Florida Tech Mourns Passing of Legendary Baseball Coach Les Hall
MELBOURNE, Fla. – Former Florida Tech head baseball coach Les Hall, who guided the Panthers to their first ever trip to the College World Series, passed away Friday at the age of 80.
Hall served as both the head coach and Associate Director of Athletics at Florida Tech from 1977-2002. The 596 wins over his 25-year career at FIT ranks Hall among the Top 25 in Division II baseball history. He remains the program’s all-time winningest coach.
Hall came to Florida Tech in 1977 after serving as the head coach for the Satellite High School baseball team in Satellite Beach, Florida, where he compiled a record of 204-79.
The 1992 season was one of the highlights during Hall’s career at FIT. That year Florida Tech earned the No. 3 seed in the NCAA South Atlantic Regional Tournament and proceeded to win three straight games to reach the NCAA Division II College World Series for the first time in school history.
Florida Tech Athletic Director Bill Jurgens, Jr. had high praise for Hall, having worked with him for the duration of his time at FIT.
“He was the blueprint for what a coach should be,” said Jurgens. “He cared for the individuals, had strong values and imparted those values, and they became better students, better athlete, from having him as their coach. He was very special. A lot of people, he changed their lives, and they’re forever grateful.”
Current Florida Tech head coach Greg Berkemeier, who joined Florida Tech the season following Hall’s retirement in 2002, remembers Hall as being a genuine person and someone he could look to for knowledge and advice.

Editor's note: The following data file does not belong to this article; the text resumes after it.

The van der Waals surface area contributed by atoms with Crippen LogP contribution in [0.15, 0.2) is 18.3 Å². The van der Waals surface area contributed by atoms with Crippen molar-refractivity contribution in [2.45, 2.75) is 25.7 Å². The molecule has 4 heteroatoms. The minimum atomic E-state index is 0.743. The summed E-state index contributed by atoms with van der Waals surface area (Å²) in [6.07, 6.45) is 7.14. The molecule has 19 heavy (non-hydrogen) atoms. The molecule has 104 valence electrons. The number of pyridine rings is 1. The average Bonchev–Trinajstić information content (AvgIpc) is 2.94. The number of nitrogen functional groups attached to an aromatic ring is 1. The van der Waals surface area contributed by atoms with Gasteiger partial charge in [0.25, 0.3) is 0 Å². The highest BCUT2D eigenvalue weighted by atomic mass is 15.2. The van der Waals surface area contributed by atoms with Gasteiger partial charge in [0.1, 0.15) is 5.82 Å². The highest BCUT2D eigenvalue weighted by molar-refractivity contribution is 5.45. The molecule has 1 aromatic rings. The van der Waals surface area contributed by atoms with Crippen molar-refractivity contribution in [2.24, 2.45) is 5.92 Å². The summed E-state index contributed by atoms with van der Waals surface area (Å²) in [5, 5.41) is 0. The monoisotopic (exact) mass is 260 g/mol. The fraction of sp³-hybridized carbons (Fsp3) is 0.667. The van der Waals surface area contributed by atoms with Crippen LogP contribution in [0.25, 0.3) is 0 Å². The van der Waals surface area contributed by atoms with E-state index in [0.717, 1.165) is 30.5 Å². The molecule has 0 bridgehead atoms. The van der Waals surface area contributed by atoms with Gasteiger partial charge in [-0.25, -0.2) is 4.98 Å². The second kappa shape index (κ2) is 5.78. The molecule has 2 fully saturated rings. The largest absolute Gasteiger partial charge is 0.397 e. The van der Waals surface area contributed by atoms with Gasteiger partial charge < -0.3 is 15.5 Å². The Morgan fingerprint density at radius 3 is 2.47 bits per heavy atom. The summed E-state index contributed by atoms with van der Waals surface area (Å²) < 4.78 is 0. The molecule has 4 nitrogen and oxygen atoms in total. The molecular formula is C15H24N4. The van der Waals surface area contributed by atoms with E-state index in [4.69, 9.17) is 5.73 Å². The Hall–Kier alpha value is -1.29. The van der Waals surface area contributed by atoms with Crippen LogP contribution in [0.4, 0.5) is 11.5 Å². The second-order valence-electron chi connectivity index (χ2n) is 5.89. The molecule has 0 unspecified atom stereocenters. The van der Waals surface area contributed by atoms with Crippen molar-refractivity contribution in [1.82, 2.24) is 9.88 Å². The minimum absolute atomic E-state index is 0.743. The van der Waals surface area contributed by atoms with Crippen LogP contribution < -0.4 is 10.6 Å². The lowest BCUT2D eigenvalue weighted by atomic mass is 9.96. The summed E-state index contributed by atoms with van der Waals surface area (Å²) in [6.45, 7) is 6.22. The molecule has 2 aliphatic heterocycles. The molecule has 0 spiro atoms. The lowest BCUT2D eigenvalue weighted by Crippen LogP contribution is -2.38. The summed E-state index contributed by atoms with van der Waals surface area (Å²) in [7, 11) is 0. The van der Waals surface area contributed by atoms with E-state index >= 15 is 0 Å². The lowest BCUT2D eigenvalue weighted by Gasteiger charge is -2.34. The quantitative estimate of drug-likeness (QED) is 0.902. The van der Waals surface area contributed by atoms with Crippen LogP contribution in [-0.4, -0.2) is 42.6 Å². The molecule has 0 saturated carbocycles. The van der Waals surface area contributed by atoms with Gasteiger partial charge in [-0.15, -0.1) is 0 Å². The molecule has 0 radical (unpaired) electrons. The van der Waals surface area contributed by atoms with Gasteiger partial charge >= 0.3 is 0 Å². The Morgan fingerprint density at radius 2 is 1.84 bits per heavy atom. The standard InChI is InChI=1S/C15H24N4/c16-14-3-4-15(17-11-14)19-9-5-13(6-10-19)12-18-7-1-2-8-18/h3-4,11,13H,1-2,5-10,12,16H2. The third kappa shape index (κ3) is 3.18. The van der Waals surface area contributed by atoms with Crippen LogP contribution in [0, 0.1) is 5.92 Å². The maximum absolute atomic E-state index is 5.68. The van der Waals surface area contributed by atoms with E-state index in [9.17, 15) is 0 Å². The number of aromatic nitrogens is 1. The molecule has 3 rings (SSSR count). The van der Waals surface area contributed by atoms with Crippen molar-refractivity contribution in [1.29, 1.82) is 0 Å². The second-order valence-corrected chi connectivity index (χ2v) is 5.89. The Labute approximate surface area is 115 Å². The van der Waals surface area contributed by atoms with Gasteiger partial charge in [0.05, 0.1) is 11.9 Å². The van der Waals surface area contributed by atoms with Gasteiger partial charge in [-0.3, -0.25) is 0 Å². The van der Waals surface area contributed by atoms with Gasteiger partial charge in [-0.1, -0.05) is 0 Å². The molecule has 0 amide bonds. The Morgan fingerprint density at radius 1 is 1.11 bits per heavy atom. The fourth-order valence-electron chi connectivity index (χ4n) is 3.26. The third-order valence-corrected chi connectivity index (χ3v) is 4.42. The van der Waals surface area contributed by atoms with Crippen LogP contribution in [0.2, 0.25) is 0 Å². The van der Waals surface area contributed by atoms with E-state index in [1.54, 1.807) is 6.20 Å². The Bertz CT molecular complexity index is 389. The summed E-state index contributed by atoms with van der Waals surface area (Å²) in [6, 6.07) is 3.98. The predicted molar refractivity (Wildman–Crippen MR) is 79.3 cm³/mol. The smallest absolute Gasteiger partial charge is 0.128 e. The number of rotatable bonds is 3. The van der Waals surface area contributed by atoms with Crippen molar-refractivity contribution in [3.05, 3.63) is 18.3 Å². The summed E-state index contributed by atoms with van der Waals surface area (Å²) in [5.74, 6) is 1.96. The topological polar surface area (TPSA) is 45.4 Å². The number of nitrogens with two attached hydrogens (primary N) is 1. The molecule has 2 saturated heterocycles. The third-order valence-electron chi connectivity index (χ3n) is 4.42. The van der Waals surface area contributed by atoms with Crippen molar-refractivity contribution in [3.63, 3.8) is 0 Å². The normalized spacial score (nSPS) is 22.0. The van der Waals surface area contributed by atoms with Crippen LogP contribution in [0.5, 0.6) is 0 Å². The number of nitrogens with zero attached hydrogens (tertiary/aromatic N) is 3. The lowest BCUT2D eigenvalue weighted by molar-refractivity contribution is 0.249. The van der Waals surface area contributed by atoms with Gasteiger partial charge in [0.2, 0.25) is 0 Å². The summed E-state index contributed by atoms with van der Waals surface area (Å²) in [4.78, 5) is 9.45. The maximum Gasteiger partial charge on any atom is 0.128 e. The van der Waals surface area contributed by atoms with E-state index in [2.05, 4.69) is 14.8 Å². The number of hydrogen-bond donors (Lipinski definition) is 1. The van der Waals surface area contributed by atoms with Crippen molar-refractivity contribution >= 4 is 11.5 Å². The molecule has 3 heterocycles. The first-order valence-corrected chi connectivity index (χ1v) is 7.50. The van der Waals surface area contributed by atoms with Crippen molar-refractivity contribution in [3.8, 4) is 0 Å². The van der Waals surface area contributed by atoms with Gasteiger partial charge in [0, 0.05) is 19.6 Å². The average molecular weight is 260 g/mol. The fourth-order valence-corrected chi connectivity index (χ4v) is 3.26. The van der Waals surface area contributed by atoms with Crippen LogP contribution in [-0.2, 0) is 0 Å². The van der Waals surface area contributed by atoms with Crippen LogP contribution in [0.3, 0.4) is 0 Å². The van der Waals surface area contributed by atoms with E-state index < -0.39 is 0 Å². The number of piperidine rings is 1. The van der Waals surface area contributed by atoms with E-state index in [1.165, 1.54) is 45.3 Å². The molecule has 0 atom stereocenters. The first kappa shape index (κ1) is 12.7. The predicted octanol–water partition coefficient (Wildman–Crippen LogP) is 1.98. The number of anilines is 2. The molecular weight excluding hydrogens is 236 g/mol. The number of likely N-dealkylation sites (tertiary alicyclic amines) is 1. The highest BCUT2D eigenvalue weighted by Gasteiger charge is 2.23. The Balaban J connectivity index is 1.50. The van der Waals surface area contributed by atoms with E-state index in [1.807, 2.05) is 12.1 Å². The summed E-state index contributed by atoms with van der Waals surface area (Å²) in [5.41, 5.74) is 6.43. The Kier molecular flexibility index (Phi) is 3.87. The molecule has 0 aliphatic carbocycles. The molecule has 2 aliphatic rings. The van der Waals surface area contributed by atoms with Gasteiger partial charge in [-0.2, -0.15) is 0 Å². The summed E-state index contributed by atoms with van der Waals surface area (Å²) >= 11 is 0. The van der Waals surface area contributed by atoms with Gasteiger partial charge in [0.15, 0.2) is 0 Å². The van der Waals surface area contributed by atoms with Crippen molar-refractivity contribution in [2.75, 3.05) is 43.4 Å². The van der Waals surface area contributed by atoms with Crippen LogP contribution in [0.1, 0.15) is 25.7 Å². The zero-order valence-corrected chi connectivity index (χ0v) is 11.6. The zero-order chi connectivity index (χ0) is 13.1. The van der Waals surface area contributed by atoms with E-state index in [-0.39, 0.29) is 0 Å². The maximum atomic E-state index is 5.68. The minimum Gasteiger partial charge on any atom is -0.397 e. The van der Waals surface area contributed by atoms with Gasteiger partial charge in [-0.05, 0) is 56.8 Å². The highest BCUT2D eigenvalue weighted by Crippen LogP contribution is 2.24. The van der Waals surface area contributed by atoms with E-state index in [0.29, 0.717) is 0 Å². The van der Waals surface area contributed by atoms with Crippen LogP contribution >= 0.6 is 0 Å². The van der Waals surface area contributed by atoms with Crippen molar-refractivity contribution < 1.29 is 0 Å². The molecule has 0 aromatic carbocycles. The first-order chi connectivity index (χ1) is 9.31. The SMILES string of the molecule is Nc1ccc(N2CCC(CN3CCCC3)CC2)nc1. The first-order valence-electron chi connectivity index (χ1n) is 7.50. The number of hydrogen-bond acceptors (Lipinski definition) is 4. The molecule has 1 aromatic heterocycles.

“Coach Hall was a very warm and gracious individual,” stated Berkemeier. “He did a great job with the program for all of those years and touched many, many lives. I instantly liked and respected him from the short meetings we had early on. Over the years I got a chance to grow the relationship a little bit. He was a great guy to be around and will definitely be missed.”
Florida Tech head women’s basketball coach John Reynolds, who worked with Hall for 15 years at FIT, remembers him as having an impact on everyone he met during his long career at the school.
“I think he (Hall) was the most influential coach I ever met. He was a mentor to the athletes he coached, as well as the other people who coached here at Florida Tech. Besides my father, I can’t think of anyone who has influenced me like that.”
Assistant Athletic Director and head cross country coach, Pete Mazzone, reflects back on his time with Hall during the 17 years they worked together at Florida Tech.
“You could tell Les was a good coach and good mentor because he was so patient and diligent with everything he did,” said Mazzone. “He meant a great deal to not only his student-athletes but certainly me, as a young administrator at the time, along with quite a few others who came after me. We really appreciated all of the things he did for the baseball program and Florida Tech as a whole. You could certainly tell his players loved him.
“We used to eat lunch together every day in an office. There used to be about four or five of us just sitting around for an hour, eating and talking with each other. Those are the times I miss because that’s when I really got to know Les.”
A 1996 inductee into the Florida Tech Sports Hall of Fame, Hall was further honored two years later, in 1998, with the retirement of his number and induction into the Satellite High School Hall of Fame. In 1999, Hall helped Florida Tech dedicate the school’s new baseball field, which is named Andy Seminick-Les Hall Field, honoring him and former major league star Andy Seminick. In 2003, Hall was welcomed into the Sunshine State Conference Hall of Fame following an illustrious career in the league.
Hall is survived by his wife, Jo Ann, daughter Jennifer Hall, sister Lane (Willard) Woodring, nephews Jesse Woodring, BJ White and Robert Smith, nieces Kellie and Michelle White and their respective families.
Funeral services are set for 2:30 p.m. ET Wednesday at Brownlie-Maxwell Funeral Home in Melbourne, with viewing at 1:30 p.m. Hall will be buried in Georgia.